SAN FRANCISCO (KPIX 5) — There’s a happy ending Monday to the story of a cat who has been living inside a San Francisco fire station where animals aren’t allowed.
The cat will be getting a new home.
After someone complained, officials ordered that Edna the cat be removed from Station 49 in the Bayview District. Monday was supposed to be eviction day, but it came after a bit of a chess match.
Edna has called the station home since she was rescued as a stray kitten four years ago. The building is actually a staging and storage facility for department ambulances.
Recently, an anonymous complaint was filed about the cat living in the warehouse among boxes of medical supplies. So, despite the objections of the paramedics, the department ordered Edna out. You can imagine how the public feels about that.
“It’s not hurting anybody,” said SF worker Gene Stoegbauer. “Just leave the damn cat alone.”
In a statement late Monday afternoon, the department said an investigation concluded, “…having the cat in the facility compromised the sterility of supplies, equipment and pharmaceuticals used on patients. Public health and safety concerns counseled removal of the cat from the premises.”
But no one from the department was available to answer questions such as why it took four years to come to that conclusion.
“Sometimes people do go overboard with the rules,” said Bayview resident Queen Jones. “Because that’s an innocent deed they did. They found the cat. They rescued it. They had it since it was a baby.”
But KPIX has learned that the complaint came from inside the building. Photos purportedly show a box of sterile paramedic gloves partially clawed open. They came from someone who said the cat complaint was filed, in part, as retaliation for alleged “unfair treatment” on the job.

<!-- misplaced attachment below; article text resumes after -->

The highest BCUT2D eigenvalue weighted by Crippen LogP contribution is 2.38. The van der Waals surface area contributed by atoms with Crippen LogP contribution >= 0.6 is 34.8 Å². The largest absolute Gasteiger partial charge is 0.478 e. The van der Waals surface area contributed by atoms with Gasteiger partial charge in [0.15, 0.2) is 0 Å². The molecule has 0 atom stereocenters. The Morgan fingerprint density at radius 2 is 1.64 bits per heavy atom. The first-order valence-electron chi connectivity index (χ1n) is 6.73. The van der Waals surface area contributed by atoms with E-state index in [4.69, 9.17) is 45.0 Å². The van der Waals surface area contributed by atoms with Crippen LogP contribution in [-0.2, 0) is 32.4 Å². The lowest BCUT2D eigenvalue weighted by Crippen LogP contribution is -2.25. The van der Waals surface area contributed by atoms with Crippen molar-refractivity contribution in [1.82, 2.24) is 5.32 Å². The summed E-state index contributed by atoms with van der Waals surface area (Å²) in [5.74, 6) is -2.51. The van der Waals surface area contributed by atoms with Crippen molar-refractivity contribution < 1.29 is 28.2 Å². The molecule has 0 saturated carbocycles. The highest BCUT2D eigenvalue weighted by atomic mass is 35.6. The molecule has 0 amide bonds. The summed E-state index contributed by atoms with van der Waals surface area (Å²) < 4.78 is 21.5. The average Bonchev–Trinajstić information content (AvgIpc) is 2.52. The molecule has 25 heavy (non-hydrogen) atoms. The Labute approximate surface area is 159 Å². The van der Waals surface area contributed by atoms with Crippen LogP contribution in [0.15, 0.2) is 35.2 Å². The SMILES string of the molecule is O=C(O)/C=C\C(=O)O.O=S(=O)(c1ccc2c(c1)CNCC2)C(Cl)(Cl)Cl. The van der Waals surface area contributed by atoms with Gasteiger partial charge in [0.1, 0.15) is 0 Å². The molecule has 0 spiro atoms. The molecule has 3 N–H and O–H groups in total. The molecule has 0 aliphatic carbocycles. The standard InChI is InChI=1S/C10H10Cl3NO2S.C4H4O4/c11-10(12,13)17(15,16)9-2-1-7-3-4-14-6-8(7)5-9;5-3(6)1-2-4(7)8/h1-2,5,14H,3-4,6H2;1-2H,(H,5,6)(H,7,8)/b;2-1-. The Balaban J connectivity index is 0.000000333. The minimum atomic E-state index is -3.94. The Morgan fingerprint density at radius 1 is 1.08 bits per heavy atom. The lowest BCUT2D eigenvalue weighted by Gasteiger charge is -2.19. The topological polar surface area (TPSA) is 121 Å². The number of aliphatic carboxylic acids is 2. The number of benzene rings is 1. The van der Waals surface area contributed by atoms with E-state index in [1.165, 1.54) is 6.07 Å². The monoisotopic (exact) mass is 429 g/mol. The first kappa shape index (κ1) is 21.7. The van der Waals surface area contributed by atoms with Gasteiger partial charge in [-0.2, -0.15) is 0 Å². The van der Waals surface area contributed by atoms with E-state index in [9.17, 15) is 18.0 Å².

“The cat’s [causing] no harm. It’s an innocent creature,” said Harry Robelo, who also lives in the Bayview. “Maybe they feel protected with the cat there. Hey, who knows?”
That was an argument someone tried to make Monday, saying the cat was needed as a “therapy animal.” An Instagram post claimed the SPCA designated it as such. But the SPCA denied that, saying it doesn’t actually certify companion animals.
When asked if Edna really was a therapy animal or was it just a ruse to keep the cat, 15-year old Jay Lewis said, “Yeah, it’s just a scam. I mean, I assume everybody wants the cat there just as company. It’s a cat, it’s cool. It’s like a firehouse dog.”
But in its statement, the department said, while animals can be comforting, Edna still had to go. In fact, she was being adopted by a member of its ambulance staff to live with their family. That means she will still have a home, but she just can’t be a firehouse dog anymore.
In its statement, the San Francisco Fire Department said it has trained counselors available to offer therapy to employees in need of stress relief.